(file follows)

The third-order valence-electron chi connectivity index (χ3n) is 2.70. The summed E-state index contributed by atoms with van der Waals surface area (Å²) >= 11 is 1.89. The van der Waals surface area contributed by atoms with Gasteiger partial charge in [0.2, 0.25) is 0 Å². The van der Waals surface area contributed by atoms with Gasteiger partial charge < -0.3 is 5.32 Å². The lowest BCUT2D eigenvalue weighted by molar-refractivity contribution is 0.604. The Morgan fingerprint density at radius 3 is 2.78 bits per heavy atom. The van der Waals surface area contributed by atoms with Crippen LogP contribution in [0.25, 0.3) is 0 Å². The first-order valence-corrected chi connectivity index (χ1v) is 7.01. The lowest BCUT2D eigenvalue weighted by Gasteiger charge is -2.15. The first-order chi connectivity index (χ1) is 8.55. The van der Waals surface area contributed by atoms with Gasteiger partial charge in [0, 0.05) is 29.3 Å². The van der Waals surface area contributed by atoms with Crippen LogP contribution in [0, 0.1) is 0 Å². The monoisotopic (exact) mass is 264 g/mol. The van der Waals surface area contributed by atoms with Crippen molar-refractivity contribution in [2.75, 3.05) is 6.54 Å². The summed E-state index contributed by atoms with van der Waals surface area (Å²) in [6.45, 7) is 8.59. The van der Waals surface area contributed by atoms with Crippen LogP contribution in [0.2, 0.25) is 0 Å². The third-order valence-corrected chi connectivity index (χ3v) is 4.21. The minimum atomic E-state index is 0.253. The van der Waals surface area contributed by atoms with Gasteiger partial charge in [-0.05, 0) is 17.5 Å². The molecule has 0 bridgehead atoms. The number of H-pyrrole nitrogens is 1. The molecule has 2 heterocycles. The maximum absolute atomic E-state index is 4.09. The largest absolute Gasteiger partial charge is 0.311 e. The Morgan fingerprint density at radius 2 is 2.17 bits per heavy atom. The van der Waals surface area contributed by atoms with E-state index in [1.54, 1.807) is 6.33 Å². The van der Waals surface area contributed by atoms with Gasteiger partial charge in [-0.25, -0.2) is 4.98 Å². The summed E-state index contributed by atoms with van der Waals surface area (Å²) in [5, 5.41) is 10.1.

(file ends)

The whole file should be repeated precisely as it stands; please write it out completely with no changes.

The third-order valence-electron chi connectivity index (χ3n) is 2.70. The summed E-state index contributed by atoms with van der Waals surface area (Å²) >= 11 is 1.89. The van der Waals surface area contributed by atoms with Gasteiger partial charge in [0.2, 0.25) is 0 Å². The van der Waals surface area contributed by atoms with Gasteiger partial charge < -0.3 is 5.32 Å². The lowest BCUT2D eigenvalue weighted by molar-refractivity contribution is 0.604. The Morgan fingerprint density at radius 3 is 2.78 bits per heavy atom. The van der Waals surface area contributed by atoms with Crippen LogP contribution in [0.25, 0.3) is 0 Å². The first-order valence-corrected chi connectivity index (χ1v) is 7.01. The lowest BCUT2D eigenvalue weighted by Gasteiger charge is -2.15. The first-order chi connectivity index (χ1) is 8.55. The van der Waals surface area contributed by atoms with Gasteiger partial charge in [0, 0.05) is 29.3 Å². The van der Waals surface area contributed by atoms with Crippen LogP contribution in [0, 0.1) is 0 Å². The monoisotopic (exact) mass is 264 g/mol. The van der Waals surface area contributed by atoms with Crippen molar-refractivity contribution in [2.75, 3.05) is 6.54 Å². The summed E-state index contributed by atoms with van der Waals surface area (Å²) in [6.45, 7) is 8.59. The van der Waals surface area contributed by atoms with Crippen LogP contribution in [0.2, 0.25) is 0 Å². The third-order valence-corrected chi connectivity index (χ3v) is 4.21. The minimum atomic E-state index is 0.253. The van der Waals surface area contributed by atoms with Gasteiger partial charge in [-0.05, 0) is 17.5 Å². The molecule has 0 bridgehead atoms. The number of H-pyrrole nitrogens is 1. The molecule has 2 heterocycles. The maximum absolute atomic E-state index is 4.09. The largest absolute Gasteiger partial charge is 0.311 e. The Morgan fingerprint density at radius 2 is 2.17 bits per heavy atom. The van der Waals surface area contributed by atoms with E-state index in [1.54, 1.807) is 6.33 Å². The van der Waals surface area contributed by atoms with Gasteiger partial charge in [-0.25, -0.2) is 4.98 Å². The summed E-state index contributed by atoms with van der Waals surface area (Å²) in [5, 5.41) is 10.1.